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Ellerson, Army sets the tone at Fort Sill

July 28, 2010

Army senior LB Kingsley Ehie has been in Texas over the summer. (Danny Wild/USMA)

The Army had a nice feature on it’s site earlier this month about West Point cadets, including some football players, as well as Army head coach Rich Ellerson experiencing life at Fort Sill, Okla.

Some of the junior and senior cadets are working out at a local high school near the base, preparing for the coming college football season while experiencing life on an active Army base. Ellerson repeated his “leaders of character” motto, while some of the players spoke about their goals and plans for life after USMA.

Fullback-turned-linebacker Kingsley Ehie, a senior from Springfield, Mo., said he’s thinking about going into the military police division after his experience with some trained dogs.

Antuan Aaron said he's enjoyed his experience outside West Point. (Danny Wild/USMA)

“Honestly, my favorite part, so far, had to be the ride alongs with some of the MP officers and seeing how they do things,” Ehie told  Marie Berberea of the U.S. Fires Center of Excellence, Fort Sill. “We also got a chance to work with some of the bomb sniffing dogs. It was a good experience and I definitely enjoyed it.”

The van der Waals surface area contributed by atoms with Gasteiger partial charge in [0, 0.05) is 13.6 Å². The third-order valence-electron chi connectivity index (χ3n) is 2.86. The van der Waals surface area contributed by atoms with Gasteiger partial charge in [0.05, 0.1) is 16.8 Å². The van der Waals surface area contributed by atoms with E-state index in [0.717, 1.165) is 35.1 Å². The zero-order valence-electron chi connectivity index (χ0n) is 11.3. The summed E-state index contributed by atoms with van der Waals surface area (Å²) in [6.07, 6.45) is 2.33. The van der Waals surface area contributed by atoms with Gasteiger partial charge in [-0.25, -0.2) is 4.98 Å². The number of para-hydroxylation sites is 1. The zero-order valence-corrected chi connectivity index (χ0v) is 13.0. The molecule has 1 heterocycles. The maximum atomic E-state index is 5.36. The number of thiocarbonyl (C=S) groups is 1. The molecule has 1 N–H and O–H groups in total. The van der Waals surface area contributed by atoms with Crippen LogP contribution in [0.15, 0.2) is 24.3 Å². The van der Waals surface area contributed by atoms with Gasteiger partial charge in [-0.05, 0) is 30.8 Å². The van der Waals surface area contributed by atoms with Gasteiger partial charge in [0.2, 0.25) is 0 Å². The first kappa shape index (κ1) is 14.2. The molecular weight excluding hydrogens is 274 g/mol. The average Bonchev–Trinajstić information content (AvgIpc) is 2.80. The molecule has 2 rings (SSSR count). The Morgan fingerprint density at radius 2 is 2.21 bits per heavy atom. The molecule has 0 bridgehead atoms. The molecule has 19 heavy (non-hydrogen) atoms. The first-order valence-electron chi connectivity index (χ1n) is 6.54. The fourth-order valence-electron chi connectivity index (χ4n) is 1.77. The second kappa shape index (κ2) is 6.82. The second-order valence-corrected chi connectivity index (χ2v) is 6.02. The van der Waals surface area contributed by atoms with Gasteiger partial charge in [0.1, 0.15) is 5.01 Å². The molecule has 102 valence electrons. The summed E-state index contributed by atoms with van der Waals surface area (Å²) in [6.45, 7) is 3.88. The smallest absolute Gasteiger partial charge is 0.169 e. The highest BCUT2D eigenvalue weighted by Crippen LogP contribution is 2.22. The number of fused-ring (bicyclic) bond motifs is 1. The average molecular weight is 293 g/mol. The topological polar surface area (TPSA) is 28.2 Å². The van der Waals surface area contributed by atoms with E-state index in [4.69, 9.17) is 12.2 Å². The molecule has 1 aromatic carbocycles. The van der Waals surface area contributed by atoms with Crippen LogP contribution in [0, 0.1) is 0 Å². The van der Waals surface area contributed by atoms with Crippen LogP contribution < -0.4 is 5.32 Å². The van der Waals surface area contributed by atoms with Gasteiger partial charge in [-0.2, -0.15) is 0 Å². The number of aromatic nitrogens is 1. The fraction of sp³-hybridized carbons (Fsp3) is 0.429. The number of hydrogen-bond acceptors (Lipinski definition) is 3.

The story also has a couple of photos, one of defensive back George Fletcher hitting the Lawton High School gym, and Ellerson getting a tour of M109 Paladin self-propelled howitzer.

“This is the best training West Point could offer because it shows you the actual Army side instead of just hearing stories about it,” said Antuan Aaron, a defensive back and linebacker.

“I think right now field artillery is my third choice,” said junior defensive back Dan Hinkson. “I’m more interested in being a combat engineer which is kind of like infantry but you get to blow things up.”

Ellerson, who comes from a military family — his father and brother went to West Point — had all the right things to say, of course.

“That’s why others may play football but that’s not why we play at West Point. We play at West Point, because it is part of the developmental experience,” Ellerson said. “My job is to develop leaders of character. Football’s my venue, and football is a leadership team-building laboratory.”

Read the full story here.

Notre Dame’s take

Amidst the various previews of Army (some ranking them as high as No. 44, some more closer to 90) comes this unique take from the other sideline, a report from a Notre Dame site, BlueandGold.com, that suggests “Army could catch the Irish napping” and beat their longtime rivals in the highly-anticipated showdown at Yankee Stadium.

“The Cadets were competitive on defense,” the site’s senior editor, Lou Somogyi, wrote in an understatement of the 16th-ranked Army D.

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